New report reveals how much of your lifetime earnings is taken away in tax
The new 2023 Lifetime Tax Report from the New Zealand Taxpayers’ Union investigates the total lifetime tax burden paid by Kiwis in all income deciles. In doing so, we hope to start debate around the real cost of government crisis being faced by working families up and down the country.
Through higher rates and bracket creep, we all know that the amount of income tax we pay year-on-year is spiralling out of control. But far too few people know the real cost of other taxes, particularly consumption taxes such as GST and fuel duties.
Utilising sources such as Statistics NZ, the Household Economic Survey and Treasury’s APITRE tool, this study analyses the spending habits of New Zealanders to approximate the total amount of tax which would be paid at current rates and prices across a lifetime.
Key findings of the report:
> At current prices and rates, the average New Zealander will pay a total of $1,096,777.97 (± 4.52%) in tax across his or her lifetime.
> At this income, the average New Zealand taxpayer will spend the equivalent of 22.65 years (± 4.52%) of their life working just to pay their tax burden.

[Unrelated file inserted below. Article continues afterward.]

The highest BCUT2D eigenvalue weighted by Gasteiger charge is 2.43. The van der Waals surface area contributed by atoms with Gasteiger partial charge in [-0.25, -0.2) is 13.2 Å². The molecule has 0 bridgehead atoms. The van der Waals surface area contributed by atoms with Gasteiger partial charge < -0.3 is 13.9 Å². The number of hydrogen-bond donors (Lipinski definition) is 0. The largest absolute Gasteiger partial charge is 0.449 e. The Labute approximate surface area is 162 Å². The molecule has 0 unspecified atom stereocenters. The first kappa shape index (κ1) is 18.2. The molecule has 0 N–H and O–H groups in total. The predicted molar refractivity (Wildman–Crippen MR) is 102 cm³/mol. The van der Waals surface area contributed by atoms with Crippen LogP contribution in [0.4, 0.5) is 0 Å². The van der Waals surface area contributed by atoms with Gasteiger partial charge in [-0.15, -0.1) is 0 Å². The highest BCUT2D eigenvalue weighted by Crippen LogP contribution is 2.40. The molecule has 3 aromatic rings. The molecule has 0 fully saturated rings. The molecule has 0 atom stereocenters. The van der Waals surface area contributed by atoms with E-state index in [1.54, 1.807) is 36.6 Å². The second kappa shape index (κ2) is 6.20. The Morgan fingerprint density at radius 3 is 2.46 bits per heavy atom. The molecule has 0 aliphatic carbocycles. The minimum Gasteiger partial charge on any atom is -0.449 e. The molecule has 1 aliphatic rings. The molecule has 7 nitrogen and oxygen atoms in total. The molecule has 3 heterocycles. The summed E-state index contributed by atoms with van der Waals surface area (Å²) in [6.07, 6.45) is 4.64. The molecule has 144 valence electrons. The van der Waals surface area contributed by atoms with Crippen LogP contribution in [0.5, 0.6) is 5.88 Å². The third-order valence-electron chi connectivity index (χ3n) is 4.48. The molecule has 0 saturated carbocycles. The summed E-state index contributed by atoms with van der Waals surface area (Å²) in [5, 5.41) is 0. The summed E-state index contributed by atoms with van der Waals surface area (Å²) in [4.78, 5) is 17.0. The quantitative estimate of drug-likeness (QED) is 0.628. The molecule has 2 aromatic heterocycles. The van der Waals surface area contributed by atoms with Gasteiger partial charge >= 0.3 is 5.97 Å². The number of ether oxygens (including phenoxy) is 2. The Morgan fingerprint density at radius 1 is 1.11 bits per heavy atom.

> This is equivalent to 33.43% of their life between the ages of 15 and 82.75 (weighted average life expectancy).
> The average New Zealander will earn $3,155,713.44 in their lifetime and pay $1,096,777.97 in tax. This means that of everything the average New Zealander earns between the ages of 15 and 82.75, they will pay 34.76% to the Government in tax.
> As expected, income tax makes up a larger proportion of the tax burden of high-income individuals.
> However, sin taxes such as those on alcohol and cigarettes disproportionately punish those on lower incomes.
Commenting on the release of the 2023 Lifetime Tax Report, Taxpayers’ Union Policy Adviser and author of the report, James Ross, said:
“We now live in a country where nobody actually knows how much they’re paying in tax every year. They can see that government spending on bloated bureaucracies and vanity projects is spiralling out of control, but there is little clarity on how much of that bloat they’ve paid for.
“By shining a light on just how much of their lives New Zealanders spend funding the Government, hopefully New Zealand can start an informed debate about the unsustainability of our current levels of government waste. Wasted taxes are hard-earned by New Zealanders, and they have every right to know exactly how far they’re being taken for a ride.
“This report also displays the ways in which the burdens of various taxes are distributed across income levels. For instance, as we have long argued, sin taxes such as those on cigarettes and alcohol disproportionately punish poorer New Zealanders. Hopefully the impact these have will give some food for thought as to the effects moralising tax policies have on those with least to give.”